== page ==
DSI contends that the district court erred in calculating the damage award by: (1) failing to offset Avcar's award by $609,058.32, the amount DSI paid to various third parties after Avcar defaulted; (2) failing to consider Avcar's profits under the franchise; (3) failing to reduce Avcar's award by the amount of rental revenues retained after termination of the franchise agreement; and (4) ordering DSI to indemnify Avcar and the individual guarantors for any liability to GMAC or Ford Motor arising out of the vehicle assumptions. As to the first three contentions, we remand for further proceedings; we affirm as to the last contention.
DSI's Payments to Third Parties. The district court found that DSI paid $609,058.32, which included payments for rent, airport bonds, frequent flyer programs, property taxes, a deficiency judgment to Ford Motor, airport leasing and concession payments, reservation payments for a car wash, and auto repair payments. These were payments that DSI made to various creditors during the course of the franchise relationship. DSI was legally obligated to make these payments in the event Avcar defaulted.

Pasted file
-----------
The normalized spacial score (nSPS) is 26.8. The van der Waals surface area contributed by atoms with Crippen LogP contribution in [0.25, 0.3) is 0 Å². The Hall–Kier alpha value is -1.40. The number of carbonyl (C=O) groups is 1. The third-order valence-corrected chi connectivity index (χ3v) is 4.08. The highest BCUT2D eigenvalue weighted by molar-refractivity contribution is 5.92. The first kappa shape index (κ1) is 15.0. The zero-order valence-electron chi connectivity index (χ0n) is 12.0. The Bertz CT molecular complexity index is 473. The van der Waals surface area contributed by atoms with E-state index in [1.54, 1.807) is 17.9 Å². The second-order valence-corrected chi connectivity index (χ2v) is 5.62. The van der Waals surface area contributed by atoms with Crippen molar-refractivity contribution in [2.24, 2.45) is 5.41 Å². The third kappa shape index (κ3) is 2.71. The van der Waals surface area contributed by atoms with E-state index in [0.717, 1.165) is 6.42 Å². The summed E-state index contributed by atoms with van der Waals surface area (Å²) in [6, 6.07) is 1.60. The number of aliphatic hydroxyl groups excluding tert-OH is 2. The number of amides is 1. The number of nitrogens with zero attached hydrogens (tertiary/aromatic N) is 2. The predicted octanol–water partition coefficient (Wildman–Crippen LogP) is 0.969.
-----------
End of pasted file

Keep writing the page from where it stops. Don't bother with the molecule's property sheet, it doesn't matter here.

The district court found that these sums were expended by DSI due to Avcar's default under the franchise agreement. Avcar directly benefited from these payments even though they were made by DSI to third party creditors. Pursuant to section 1692, the court may require the prevailing party to make any compensation that justice may require. The district court, however, after finding these sums were expended by DSI, offers no reasons why it failed to take these amounts into account in "adjusting the equities" between the parties. Therefore, we cannot determine whether or not the district court abused its discretion in denying DSI compensation for these payments. Accordingly, we remand to the district court for further findings on this issue.
Avcar's Alleged Income. The district court's findings of fact include a reference to a letter by Schroff indicating that Avcar was running $10 million a year through its bank account. In calculating an award pursuant to section 1692, the district court may deduct the gross income received by the franchisee during its operation of the franchise. Runyan, 2 Cal. 3d at 319, 85 Cal. at 149, 466 P.2d at 693.